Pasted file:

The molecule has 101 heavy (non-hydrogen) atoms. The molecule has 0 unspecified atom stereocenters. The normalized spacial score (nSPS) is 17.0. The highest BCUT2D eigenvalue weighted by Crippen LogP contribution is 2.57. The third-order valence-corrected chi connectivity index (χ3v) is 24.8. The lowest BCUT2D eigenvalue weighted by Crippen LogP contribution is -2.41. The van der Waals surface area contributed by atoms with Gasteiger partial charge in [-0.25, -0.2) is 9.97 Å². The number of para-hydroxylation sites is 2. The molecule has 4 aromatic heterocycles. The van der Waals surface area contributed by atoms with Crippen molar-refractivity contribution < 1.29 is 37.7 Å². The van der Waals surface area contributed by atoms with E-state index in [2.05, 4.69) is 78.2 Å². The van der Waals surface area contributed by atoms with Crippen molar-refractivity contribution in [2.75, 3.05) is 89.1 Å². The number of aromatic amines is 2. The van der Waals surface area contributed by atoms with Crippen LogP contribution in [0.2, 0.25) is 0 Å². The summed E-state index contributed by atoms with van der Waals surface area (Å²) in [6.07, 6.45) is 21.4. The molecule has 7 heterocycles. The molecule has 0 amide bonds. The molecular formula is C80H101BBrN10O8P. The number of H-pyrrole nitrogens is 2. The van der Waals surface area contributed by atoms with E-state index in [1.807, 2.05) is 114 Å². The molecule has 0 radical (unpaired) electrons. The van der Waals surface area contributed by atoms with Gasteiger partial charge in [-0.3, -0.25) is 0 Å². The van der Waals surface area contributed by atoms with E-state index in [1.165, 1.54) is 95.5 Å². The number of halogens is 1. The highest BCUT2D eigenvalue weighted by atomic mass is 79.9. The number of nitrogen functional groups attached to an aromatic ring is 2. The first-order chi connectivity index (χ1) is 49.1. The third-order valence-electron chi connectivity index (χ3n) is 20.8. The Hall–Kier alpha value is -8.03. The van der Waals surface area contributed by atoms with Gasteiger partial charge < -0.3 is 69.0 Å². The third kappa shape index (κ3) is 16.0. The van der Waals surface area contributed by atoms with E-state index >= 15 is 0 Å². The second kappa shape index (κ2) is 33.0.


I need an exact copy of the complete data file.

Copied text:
The molecule has 101 heavy (non-hydrogen) atoms. The molecule has 0 unspecified atom stereocenters. The normalized spacial score (nSPS) is 17.0. The highest BCUT2D eigenvalue weighted by Crippen LogP contribution is 2.57. The third-order valence-corrected chi connectivity index (χ3v) is 24.8. The lowest BCUT2D eigenvalue weighted by Crippen LogP contribution is -2.41. The van der Waals surface area contributed by atoms with Gasteiger partial charge in [-0.25, -0.2) is 9.97 Å². The number of para-hydroxylation sites is 2. The molecule has 4 aromatic heterocycles. The van der Waals surface area contributed by atoms with Crippen molar-refractivity contribution < 1.29 is 37.7 Å². The van der Waals surface area contributed by atoms with E-state index in [2.05, 4.69) is 78.2 Å². The van der Waals surface area contributed by atoms with Crippen molar-refractivity contribution in [2.75, 3.05) is 89.1 Å². The number of aromatic amines is 2. The van der Waals surface area contributed by atoms with Crippen LogP contribution in [0.2, 0.25) is 0 Å². The summed E-state index contributed by atoms with van der Waals surface area (Å²) in [6.07, 6.45) is 21.4. The molecule has 7 heterocycles. The molecule has 0 amide bonds. The molecular formula is C80H101BBrN10O8P. The number of H-pyrrole nitrogens is 2. The van der Waals surface area contributed by atoms with E-state index in [1.807, 2.05) is 114 Å². The molecule has 0 radical (unpaired) electrons. The van der Waals surface area contributed by atoms with Gasteiger partial charge in [-0.3, -0.25) is 0 Å². The van der Waals surface area contributed by atoms with E-state index in [1.165, 1.54) is 95.5 Å². The number of halogens is 1. The highest BCUT2D eigenvalue weighted by atomic mass is 79.9. The number of nitrogen functional groups attached to an aromatic ring is 2. The first-order chi connectivity index (χ1) is 49.1. The third-order valence-electron chi connectivity index (χ3n) is 20.8. The Hall–Kier alpha value is -8.03. The van der Waals surface area contributed by atoms with Gasteiger partial charge < -0.3 is 69.0 Å². The third kappa shape index (κ3) is 16.0. The van der Waals surface area contributed by atoms with E-state index >= 15 is 0 Å². The second kappa shape index (κ2) is 33.0.